You carry your boob full of cancer around for a week. That’s the wait imposed until you can meet the specialist and get further details. You take it to an out-of-town wedding, and to yoga class, where it seems heavier and offs your balance, and at the dinner table it seems to sag more than its mate, though they share a continuous bra wire.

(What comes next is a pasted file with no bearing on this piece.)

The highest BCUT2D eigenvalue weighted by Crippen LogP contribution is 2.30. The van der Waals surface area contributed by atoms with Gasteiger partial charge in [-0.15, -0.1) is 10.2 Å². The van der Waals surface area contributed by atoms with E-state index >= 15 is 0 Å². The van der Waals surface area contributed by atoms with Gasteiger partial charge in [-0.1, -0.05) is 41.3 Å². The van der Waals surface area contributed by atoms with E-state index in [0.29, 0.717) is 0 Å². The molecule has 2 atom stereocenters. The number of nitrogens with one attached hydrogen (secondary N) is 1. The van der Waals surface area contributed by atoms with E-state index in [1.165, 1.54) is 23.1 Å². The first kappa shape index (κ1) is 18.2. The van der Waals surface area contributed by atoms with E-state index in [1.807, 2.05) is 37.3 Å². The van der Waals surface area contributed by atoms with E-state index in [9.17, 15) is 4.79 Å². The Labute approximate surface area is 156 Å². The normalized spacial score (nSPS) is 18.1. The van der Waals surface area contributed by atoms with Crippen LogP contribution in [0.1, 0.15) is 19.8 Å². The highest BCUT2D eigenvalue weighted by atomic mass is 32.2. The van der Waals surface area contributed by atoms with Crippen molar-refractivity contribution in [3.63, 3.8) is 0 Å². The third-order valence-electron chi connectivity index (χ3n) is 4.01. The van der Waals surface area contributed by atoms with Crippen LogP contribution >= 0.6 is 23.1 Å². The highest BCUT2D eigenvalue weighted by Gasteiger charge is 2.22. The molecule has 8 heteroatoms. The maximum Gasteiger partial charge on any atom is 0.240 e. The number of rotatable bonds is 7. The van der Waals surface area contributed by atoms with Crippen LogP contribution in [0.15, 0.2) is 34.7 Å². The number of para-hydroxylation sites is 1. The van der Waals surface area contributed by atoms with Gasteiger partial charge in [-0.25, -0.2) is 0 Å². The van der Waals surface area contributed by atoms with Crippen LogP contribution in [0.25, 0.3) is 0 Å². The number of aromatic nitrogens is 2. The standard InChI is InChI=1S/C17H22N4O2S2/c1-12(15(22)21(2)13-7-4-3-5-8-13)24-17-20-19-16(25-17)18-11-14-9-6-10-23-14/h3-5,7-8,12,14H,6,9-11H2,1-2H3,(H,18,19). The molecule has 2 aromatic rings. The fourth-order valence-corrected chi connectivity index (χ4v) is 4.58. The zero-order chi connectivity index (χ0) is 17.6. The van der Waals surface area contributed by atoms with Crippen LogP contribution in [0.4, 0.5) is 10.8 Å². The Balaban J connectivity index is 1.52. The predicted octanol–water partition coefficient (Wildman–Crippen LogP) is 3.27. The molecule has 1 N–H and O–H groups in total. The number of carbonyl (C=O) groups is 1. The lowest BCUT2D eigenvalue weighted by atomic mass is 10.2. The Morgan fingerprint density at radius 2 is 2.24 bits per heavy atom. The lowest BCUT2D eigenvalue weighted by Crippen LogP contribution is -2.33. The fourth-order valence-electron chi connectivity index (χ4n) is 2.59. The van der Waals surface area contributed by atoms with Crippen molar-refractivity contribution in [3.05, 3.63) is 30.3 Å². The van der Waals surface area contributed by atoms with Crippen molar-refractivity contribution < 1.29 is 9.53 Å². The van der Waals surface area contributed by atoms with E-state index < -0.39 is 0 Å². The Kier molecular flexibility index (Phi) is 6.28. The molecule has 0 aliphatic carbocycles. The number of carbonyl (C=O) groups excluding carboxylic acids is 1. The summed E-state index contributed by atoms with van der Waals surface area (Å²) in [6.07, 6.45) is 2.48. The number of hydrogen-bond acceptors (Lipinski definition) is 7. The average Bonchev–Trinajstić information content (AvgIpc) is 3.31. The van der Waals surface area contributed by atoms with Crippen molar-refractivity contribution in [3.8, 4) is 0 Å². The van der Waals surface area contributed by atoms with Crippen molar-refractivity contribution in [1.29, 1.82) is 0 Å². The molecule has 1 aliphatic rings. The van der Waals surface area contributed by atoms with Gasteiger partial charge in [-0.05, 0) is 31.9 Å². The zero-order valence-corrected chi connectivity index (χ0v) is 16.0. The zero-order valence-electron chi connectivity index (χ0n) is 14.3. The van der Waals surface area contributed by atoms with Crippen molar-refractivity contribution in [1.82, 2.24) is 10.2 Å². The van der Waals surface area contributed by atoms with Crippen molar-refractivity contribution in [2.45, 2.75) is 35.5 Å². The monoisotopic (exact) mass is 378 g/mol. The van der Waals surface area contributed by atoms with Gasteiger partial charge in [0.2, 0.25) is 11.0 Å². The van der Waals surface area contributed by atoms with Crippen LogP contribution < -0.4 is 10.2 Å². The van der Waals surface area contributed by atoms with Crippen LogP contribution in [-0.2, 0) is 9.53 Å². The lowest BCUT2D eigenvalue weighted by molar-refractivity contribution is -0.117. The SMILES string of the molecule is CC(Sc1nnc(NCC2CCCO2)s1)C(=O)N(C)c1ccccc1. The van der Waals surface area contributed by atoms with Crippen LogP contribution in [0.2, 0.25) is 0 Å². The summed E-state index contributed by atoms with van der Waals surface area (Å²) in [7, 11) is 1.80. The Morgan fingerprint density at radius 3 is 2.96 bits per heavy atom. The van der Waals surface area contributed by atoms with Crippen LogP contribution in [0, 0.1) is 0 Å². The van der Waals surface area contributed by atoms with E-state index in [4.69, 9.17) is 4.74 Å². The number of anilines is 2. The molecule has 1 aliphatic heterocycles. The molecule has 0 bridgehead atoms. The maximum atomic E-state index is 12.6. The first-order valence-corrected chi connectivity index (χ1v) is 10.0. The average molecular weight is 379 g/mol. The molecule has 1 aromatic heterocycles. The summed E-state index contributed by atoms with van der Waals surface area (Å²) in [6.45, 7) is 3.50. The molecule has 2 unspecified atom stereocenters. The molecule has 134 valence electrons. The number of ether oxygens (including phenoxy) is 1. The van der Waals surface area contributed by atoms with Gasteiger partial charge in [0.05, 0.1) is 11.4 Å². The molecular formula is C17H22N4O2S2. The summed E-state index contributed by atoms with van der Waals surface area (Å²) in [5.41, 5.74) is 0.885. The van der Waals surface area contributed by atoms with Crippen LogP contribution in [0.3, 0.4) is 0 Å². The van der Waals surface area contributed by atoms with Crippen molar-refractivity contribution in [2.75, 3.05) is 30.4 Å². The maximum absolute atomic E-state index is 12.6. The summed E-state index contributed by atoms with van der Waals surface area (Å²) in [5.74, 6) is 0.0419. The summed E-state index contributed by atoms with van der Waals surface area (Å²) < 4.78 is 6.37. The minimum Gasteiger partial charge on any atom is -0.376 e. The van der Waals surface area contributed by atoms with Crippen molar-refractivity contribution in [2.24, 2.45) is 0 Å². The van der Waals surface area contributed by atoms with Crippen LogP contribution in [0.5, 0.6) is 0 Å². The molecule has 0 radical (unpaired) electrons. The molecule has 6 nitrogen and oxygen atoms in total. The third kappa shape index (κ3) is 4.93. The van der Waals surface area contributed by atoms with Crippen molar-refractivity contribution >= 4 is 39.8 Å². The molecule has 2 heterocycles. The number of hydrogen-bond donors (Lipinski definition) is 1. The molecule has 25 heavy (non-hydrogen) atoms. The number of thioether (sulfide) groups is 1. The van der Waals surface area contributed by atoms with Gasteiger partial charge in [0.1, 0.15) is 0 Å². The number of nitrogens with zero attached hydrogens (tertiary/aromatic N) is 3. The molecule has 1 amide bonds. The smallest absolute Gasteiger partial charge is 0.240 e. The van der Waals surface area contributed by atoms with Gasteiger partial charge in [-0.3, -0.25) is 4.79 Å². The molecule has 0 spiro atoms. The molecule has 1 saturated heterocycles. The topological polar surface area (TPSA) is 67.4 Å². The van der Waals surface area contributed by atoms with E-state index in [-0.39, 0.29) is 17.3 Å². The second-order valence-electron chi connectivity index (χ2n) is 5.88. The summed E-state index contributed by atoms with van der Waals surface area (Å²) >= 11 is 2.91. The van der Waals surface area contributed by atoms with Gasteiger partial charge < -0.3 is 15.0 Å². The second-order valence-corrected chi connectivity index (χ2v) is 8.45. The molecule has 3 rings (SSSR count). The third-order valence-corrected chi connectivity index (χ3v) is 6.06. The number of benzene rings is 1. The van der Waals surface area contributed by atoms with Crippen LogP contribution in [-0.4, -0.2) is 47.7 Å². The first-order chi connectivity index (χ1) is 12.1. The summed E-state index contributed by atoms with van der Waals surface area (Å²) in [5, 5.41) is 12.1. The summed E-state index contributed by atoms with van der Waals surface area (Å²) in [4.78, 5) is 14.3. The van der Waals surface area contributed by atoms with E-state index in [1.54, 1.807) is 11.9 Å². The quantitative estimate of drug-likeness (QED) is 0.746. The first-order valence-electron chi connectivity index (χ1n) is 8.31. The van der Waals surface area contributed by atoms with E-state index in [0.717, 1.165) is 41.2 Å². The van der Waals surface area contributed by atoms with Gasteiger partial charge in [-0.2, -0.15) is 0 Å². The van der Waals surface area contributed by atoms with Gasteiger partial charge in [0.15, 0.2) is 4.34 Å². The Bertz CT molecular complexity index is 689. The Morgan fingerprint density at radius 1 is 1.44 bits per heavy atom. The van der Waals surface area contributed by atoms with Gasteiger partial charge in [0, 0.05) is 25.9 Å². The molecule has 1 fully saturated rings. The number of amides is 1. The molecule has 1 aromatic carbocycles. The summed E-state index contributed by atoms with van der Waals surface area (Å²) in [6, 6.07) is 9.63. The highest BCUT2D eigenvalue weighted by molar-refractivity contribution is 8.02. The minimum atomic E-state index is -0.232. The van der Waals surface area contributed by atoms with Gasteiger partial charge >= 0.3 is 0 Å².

You were tipped off by the radiologist calling with the news. It’s a nurse who calls when there’s good news. You’ve had it before. The radiologist talks in science words and metric decimal points, until you say stop, it’s my boob, and you use that word. The pause is long, then he names a stage and uses the phrase “mildly aggressive,” which is how you like your men. The waiting seems longer than your entire childhood, but on the sudden morning of the appointment, you wake from pretend sleep, with the dreams of insensible scenes linked only by fear. You get in the car with such jerky motions, you could be crippled. You wanted this, but now it’s come like lightning, ready to electrocute.